Anyone that had ownership of  a server for any length of time quickly learns that the Internet is full of spammers, bots and other characters you would prefer didn’t exist. A firewall is key to keeping these guys at bay and Linux comes with a Kernel level firewall called iptables that can be employed for this purpose.

The only downside of iptables is that people who don’t deal with it on a regular basis tend to find its syntax a little bit daunting.

In this post I am going to run you through the process of setting up a basic firewall IP blacklist. Using a bash script to read list of blacklisted IP addresses and feeding these to iptables so they can no longer access your server.

Creating the Script

First up create decide where you would like the script to live. for this example I am just going to put it in /root/scripts. i.e

mkdir /root/scripts

nano firewall.sh

Then copy in the following shell code into the file and save.

</pre>
<pre>#!/bin/bash
# ---------------------------
_input=/root/scripts/blocked_ips.txt
_pub_if="eth0"
IPT=/sbin/iptables
 
[ ! -f "$_input" ] && { echo "$0: File $_input not found."; exit 1; }
 
# Unlimited lo access
$IPT -A INPUT -i lo -j ACCEPT
$IPT -A OUTPUT -o lo -j ACCEPT
 
### Setup our black list ###
$IPT -N droplist
 
# Filter out comments and blank lines
# store each ip or subnet in $ip
egrep -v "^#|^$" x | while IFS= read -r ip
do
        # Append everything to droplist
	$IPT -A droplist -i ${_pub_if} -s $ip -j LOG --log-prefix "IP found on blacklist"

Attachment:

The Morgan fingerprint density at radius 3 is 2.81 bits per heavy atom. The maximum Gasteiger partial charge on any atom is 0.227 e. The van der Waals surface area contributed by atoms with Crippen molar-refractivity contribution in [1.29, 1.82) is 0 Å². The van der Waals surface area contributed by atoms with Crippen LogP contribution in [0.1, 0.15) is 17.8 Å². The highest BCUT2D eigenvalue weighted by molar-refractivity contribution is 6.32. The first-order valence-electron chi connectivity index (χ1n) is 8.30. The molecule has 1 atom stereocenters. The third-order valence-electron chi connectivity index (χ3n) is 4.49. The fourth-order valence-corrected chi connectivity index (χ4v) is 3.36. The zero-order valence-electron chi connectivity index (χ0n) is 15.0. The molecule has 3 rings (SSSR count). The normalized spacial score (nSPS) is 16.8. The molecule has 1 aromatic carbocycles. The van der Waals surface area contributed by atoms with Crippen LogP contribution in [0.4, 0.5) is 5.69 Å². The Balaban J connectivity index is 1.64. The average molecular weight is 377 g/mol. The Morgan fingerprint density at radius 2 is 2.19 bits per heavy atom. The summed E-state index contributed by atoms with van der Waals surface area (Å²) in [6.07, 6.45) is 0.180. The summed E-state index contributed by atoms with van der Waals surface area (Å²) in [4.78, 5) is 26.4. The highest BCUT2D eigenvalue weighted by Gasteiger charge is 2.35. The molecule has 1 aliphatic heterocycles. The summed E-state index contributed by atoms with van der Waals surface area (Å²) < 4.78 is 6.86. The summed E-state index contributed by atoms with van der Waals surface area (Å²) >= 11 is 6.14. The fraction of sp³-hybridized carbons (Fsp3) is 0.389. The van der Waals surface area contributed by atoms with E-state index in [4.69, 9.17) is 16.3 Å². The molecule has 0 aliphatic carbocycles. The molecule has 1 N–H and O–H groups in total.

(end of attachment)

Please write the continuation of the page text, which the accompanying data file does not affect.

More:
$IPT -A droplist -i ${_pub_if} -s $ip -j DROP
done <"${_input}"
 
# Finally, insert or append our black list 
$IPT -I INPUT -j droplist
$IPT -I OUTPUT -j droplist
$IPT -I FORWARD -j droplist</pre>
<pre>

The Naughty List

Now you simply need to create a file to store the blocked IP addresses, for the purposes of this example I am calling mine mine blocked_ips.txt. But you can call your blacklist whatever you would like. Just be sure to change the file set as _input on line 3 of the script.

Add each individual IP addresses or address range in CIDR format that you want to block on a new line then save e.g

220.33.0.123
37.187.71.0/24
27.16.0.0/12
27.128.0.0/15

Now simply run the firewall.sh script to create the iptables rules to block these hosts.

Checking the Firewall Rules

To check the rules are in place type the command:

iptables –list

This should show display rules similar to:

Chain droplist (3 references)
target     prot opt source               destination         
LOG        all  —  37.187.71.0/24       anywhere             LOG level warning prefix “IP found on blacklist”
DROP       all  —  37.187.71.0/24       anywhere            
LOG        all  —  27.16.0.0/12         anywhere             LOG level warning prefix “IP found on blacklist”
DROP       all  —  27.16.0.0/12         anywhere            

With time you will also be able to see lines in your machines syslog showing hosts blocked by the firewall:

Jun 14 16:51:35 mx10292 kernel: [305613.135767] IP found on blacklistIN=eth0 OUT= MAC=56:2d:a2:c3:88:78:90:e2:ba:6d:fd:92:08:00 SRC=183.60.212.157 DST=112.63.21.142 LEN=60 TOS=0x00 PREC=0x00 TTL=42 ID=55301 DF PROTO=TCP SPT=47473 DPT=80 WINDOW=14600 RES=0x00 SYN URGP=0

This approach will give you a quick and dirty firewall, but be forewarned the rules will not persist after a reboot. To make the rules persist after a reboot I recommend you install the iptables-persistent package. To use simply install

apt-get update
apt-get install iptables-persistent

Then hit yes when it asks if you would like to save the currently active rules. If you choose to use the iptables-persistent package when you update your blacklist be sure to flush the current rules, run the firewall script then use the iptables-save command so the rules are updated and persist i.e

iptables –flush
/root/scripts/firewall.sh
iptables-save > /etc/iptables/rules.v4

Related Posts:

Video tutorial showing the creation of simple iptables rules

Blocking VocusPR spam with iptables

Further Reading:

Netfilter homepage